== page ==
Winter is the season of dull gloomy days when mornings start late and the evenings pull in too soon. This is the time of year when the gardener suffers from cabin fever otherwise known as the winter blues. However there are ways to combat this feeling and Marion Owen in her article on the Plan Tea website has seven great suggestions ranging from seed sprouting to growing a little forest.
It’s winter up North. The sun takes its sweet time getting up in the morning and goes to bed far too early at night. On one particularly gray, snowy afternoon a friend called from southern California.
“The lemons are so sweet right now,” she taunted, “you can eat ’em like oranges!”
That was a low blow. People who move North from places like Florida or Mexico in search of clean air and wide open spaces don’t understand Cabin Fever. Until winter rolls around. Then, all bets are off. It isn’t the ice and snow, because their presence actually brightens things up, or the wind, or even that weird feeling when your nose hairs freeze.
No, it’s the lack of light and green, growing things. The trees have been bare for weeks and the sun scrapes along at treetop level. You linger at magazine ads showing beaches lined with palm trees and you watch reruns of Flipper. It’s the season when nothing grows but dust bunnies or whatever’s inside that odd jar in the back of the fridge.
Folks that live above the 47th parallel understand these things. You’ve started ordering seeds, even though it’s a little early to start them. You’ve trained binoculars toward the garden spots where you planted tulips last fall so you can catch that first, brave shoot. And you’ve taped clippings from seed catalogs on your bathroom mirror to help remind you that there’s life beyond white snow and brown ground. Spring might be a short ways off, but mid-winter can a tough season to wait out.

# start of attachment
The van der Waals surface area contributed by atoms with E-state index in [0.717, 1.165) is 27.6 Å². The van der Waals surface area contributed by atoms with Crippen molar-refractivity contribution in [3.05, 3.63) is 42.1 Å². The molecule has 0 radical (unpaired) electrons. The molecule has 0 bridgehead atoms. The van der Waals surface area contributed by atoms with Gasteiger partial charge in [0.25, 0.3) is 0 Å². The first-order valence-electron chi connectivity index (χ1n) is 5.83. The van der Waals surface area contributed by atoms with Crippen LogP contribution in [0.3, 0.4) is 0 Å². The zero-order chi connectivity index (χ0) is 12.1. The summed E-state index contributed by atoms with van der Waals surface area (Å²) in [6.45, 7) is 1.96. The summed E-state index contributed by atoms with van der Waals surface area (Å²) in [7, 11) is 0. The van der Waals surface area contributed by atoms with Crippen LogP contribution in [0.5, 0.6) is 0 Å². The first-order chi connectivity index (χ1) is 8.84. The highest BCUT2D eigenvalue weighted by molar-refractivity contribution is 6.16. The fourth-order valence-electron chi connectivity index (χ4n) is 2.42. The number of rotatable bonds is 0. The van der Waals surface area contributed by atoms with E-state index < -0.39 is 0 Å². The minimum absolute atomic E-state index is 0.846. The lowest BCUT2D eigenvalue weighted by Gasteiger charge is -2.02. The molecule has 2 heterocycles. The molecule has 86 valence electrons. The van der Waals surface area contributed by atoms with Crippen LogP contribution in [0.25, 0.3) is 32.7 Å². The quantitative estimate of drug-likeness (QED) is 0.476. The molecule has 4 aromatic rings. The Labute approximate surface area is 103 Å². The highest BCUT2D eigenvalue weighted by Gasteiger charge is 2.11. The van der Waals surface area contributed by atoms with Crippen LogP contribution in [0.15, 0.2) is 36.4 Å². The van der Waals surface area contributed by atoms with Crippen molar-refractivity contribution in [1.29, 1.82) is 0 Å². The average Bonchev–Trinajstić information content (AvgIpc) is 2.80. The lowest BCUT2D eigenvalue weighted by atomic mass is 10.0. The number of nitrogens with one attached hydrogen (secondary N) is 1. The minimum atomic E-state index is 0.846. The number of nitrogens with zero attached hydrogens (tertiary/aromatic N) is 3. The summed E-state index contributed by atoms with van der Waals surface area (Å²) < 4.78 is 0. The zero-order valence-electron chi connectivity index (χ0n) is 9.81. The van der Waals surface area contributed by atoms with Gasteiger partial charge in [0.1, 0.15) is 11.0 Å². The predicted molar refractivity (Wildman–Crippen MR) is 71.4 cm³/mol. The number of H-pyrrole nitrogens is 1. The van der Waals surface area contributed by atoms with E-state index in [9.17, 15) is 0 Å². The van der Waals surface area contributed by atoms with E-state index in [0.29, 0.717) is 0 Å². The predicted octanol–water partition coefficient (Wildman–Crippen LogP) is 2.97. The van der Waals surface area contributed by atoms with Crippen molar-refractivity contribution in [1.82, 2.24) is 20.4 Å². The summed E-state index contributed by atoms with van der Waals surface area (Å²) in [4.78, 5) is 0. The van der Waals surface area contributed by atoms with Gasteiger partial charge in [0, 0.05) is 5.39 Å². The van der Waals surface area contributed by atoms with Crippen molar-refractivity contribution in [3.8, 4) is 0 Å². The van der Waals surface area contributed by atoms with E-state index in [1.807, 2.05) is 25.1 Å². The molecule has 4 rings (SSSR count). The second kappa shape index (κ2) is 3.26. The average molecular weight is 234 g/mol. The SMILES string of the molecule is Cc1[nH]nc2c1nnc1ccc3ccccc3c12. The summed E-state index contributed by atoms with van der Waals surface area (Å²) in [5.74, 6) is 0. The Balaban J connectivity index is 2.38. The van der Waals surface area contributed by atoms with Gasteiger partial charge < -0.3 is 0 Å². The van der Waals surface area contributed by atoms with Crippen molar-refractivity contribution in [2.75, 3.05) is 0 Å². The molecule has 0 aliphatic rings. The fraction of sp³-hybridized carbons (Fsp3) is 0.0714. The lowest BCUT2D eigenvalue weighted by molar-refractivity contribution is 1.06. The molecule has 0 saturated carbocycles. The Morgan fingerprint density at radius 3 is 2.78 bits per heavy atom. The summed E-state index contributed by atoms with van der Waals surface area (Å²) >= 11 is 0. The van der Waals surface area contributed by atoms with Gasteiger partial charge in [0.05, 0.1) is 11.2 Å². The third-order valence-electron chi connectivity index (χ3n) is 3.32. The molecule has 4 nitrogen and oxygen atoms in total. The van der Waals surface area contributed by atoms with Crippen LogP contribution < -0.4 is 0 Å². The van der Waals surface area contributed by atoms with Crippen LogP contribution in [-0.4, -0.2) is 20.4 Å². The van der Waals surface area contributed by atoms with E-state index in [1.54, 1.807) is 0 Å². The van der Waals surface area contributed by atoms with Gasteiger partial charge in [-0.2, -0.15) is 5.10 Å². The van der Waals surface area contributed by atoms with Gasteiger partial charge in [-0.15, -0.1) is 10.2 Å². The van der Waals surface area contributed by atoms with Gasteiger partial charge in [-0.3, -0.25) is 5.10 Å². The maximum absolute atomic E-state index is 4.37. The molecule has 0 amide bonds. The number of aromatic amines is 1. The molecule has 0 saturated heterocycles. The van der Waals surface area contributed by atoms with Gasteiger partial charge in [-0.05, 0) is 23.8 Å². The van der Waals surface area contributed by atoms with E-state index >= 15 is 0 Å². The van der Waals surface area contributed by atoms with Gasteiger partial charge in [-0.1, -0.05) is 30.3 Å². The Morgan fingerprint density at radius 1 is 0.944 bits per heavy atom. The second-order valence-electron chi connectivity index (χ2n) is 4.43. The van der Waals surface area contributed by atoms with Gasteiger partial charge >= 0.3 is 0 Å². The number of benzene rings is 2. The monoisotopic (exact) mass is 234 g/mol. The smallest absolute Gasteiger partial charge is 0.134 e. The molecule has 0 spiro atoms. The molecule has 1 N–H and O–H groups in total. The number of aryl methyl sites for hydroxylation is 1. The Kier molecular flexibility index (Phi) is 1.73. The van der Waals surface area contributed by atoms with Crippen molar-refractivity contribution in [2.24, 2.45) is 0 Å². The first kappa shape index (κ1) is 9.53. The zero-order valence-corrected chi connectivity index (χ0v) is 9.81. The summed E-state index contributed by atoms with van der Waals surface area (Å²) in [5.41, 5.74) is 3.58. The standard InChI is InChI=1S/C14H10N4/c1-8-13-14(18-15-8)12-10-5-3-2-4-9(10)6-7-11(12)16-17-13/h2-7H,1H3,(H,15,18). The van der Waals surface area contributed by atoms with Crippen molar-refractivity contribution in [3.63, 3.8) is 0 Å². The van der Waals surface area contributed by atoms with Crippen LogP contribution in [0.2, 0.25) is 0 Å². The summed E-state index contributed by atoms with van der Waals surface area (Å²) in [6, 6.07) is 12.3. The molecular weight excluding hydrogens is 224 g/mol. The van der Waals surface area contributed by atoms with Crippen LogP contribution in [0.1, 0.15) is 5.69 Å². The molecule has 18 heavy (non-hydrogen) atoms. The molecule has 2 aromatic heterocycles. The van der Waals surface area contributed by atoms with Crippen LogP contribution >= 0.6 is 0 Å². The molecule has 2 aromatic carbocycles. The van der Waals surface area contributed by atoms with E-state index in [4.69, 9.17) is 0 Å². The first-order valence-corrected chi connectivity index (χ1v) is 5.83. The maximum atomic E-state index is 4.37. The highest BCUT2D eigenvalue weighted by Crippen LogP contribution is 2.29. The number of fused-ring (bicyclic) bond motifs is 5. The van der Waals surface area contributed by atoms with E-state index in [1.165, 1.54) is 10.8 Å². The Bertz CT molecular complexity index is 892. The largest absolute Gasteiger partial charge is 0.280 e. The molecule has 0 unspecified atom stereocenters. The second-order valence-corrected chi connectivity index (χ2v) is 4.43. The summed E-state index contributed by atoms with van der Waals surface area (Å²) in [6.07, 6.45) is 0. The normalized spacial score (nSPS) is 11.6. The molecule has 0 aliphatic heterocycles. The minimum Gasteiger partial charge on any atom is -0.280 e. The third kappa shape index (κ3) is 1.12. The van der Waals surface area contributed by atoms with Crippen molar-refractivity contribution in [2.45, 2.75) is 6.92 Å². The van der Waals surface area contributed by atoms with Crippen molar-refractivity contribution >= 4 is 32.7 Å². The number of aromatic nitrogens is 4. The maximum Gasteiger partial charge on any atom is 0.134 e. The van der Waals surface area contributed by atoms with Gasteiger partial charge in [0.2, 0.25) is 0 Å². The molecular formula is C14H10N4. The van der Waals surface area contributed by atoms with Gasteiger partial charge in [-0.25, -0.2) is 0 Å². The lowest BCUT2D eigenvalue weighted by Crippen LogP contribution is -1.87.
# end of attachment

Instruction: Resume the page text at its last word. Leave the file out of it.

Fortunately, there are a few things you can do to bide the time and get out of the Cabin Fever blues. The following garden-related activities have been selected because they require little preparation and accommodate attention spans as short as two minutes. There’s something for everyone, regardless or age or thumb color.
Seven cures for a gardener’s winter blues
1) Remember the alfalfa sprout craze of the 70’s? Well, alfalfa sprouts are back, big time. Since sprouts have recently been heralded as the ultimate health food, their circle of friends has expanded to include broccoli, bean, cabbage, mustard, onion, radish and wheat sprouts. Where to find such things? Go to your local health food store. They’ll carry seeds for sprouting, and sprouting gadgets such as handy perforated lids that fit on canning jars. It couldn’t be easier. Preparation time: 2 minutes. Edible results in 10 to 14 days.
2) If garage sales haven’t yielded a collection of neat, antique bottles, line up a few empty soda or beer bottles. Fill each one with water and plug the opening with a large garlic clove. Within a couple days, roots will begin sprouting. They are more fun to watch than sleeping dogs. Keep the bottles topped off with water. When the green tips reach 4 to 6 inches, snip them off and add them to salads or soups. Preparation time: 1 minute. Waiting time: a few days.